As Slate’s Jeremy Stahl pointed out back in August, Steinle’s murder had been exploited by various GOP lawmakers throughout the 2016 campaign, which Stahl believes is problematic because it is not a case that “lend[s] itself to easy lessons.”

García Zárate was very much an undocumented immigrant as well as a drug addict, but he shot and killed Steinle on accident. Steinle’s death was result of being in the wrong place at the wrong time. As Stahl reported, officials said that it was impossible for García Zárate to have purposely shot Steinle.

Regardless, certain conservatives, in particular, Trump and former Fox News personality Bill O’Reilly, exploited the event and elevated it on the national stage, sensationalizing, racializing and distorting the actual story. It was a cynical play, and eventually got to the point where Steinle’s father— a man who had called Trump’s immigration policies “not rational” — opposed the fact that his family’s tragedy had turned into a political talking point.

However, the exploitation of Steinle’s murder is only one of the ways Corcoran’s ad can be seen as a cynical political move. Many of Corcoran’s critics claim that the ad is a cheap ploy to gain more attention as Corcoran gears up for a gubernatorial run.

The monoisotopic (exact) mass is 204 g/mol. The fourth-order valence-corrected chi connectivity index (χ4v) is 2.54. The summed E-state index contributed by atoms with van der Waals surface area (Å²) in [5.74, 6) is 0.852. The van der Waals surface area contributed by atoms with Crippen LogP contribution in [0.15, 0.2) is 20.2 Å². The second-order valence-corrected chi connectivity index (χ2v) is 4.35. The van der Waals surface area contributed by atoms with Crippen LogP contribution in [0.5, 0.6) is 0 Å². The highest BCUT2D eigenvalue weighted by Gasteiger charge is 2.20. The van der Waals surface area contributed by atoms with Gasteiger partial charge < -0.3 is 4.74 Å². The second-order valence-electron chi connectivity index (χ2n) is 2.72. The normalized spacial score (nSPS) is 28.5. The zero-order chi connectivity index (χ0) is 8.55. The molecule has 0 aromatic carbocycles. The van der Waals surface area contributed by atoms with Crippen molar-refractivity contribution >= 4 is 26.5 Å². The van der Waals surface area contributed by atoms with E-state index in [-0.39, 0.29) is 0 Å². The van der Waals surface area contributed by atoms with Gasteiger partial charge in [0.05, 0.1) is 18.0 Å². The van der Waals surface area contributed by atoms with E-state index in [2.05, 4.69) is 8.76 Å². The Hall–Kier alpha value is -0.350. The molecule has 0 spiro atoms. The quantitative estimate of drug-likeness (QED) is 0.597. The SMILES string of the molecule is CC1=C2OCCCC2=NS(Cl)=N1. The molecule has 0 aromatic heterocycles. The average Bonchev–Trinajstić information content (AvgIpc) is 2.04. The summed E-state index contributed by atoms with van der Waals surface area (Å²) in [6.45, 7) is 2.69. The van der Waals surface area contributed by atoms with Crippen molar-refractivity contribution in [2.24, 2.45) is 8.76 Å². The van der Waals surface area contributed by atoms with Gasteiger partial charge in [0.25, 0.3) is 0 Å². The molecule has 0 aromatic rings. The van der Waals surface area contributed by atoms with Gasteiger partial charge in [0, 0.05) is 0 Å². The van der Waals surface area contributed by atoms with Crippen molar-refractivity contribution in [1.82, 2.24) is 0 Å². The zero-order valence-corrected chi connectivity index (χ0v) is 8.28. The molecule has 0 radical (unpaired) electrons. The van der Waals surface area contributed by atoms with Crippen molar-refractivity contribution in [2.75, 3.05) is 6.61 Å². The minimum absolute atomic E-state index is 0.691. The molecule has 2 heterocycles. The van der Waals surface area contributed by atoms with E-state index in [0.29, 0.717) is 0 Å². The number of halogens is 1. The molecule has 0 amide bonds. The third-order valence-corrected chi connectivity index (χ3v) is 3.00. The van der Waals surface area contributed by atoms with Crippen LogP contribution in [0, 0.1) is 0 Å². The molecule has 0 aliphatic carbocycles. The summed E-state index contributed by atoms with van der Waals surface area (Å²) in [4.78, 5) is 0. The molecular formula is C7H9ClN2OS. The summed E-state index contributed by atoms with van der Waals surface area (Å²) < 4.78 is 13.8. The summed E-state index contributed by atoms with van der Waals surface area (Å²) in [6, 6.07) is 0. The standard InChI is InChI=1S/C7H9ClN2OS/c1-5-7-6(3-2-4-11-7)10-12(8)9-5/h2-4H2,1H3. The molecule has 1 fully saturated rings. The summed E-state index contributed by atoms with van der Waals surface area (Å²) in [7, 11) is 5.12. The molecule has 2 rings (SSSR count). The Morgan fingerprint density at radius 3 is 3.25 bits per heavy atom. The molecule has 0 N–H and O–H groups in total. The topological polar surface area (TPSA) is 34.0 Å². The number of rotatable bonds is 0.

A particularly stinging piece in the Miami Herald asserted that the ad was used simply to stir up fear and to allow Corcoran to gain some recognition among hard-line conservative lawmakers who are recognizable among the media and Floridians. Effectively, the ad allows Corcoran to be the Republican in Florida who “screams the loudest” from his “obscure perch at the state Capitol.”

Curiously, the piece points out, the ad is not running in South Florida, the state’s most diverse region. Additionally, as the Miami New Times pointed out, the crux of Corcoran’s ad is misleading, as most areas that are designated as sanctuary cities don’t seek to protect undocumented immigrants who have committed particularly violent crimes, but those who have committed petty crimes from being detained long enough for ICE officials to pick them up and, eventually, deport them.

The ad comes at a time when Republican lawmakers across the country are embroiled in a battle over so-called sanctuary cities and narratives around how both federal and local governments choose to treat undocumented immigrants.

During Trump’s State of the Union address, the president devoted a lengthy amount of time to an anecdote about the victims of the Latino gang MS-13, further racializing the politics of fear–a tactic we have seen Trump use since he announced his run for president.

This narrative, when put at the forefront of the American consciousness, frame national perceptions of immigrants — particularly immigrant Latinos.

It is a narrative that Corcoran manages to deploy in a short 30 seconds on televisions throughout north and central Florida. Corcoran’s ad is a cynical move, but it’s one that we have been seeing from the White House since Trump’s first day in office.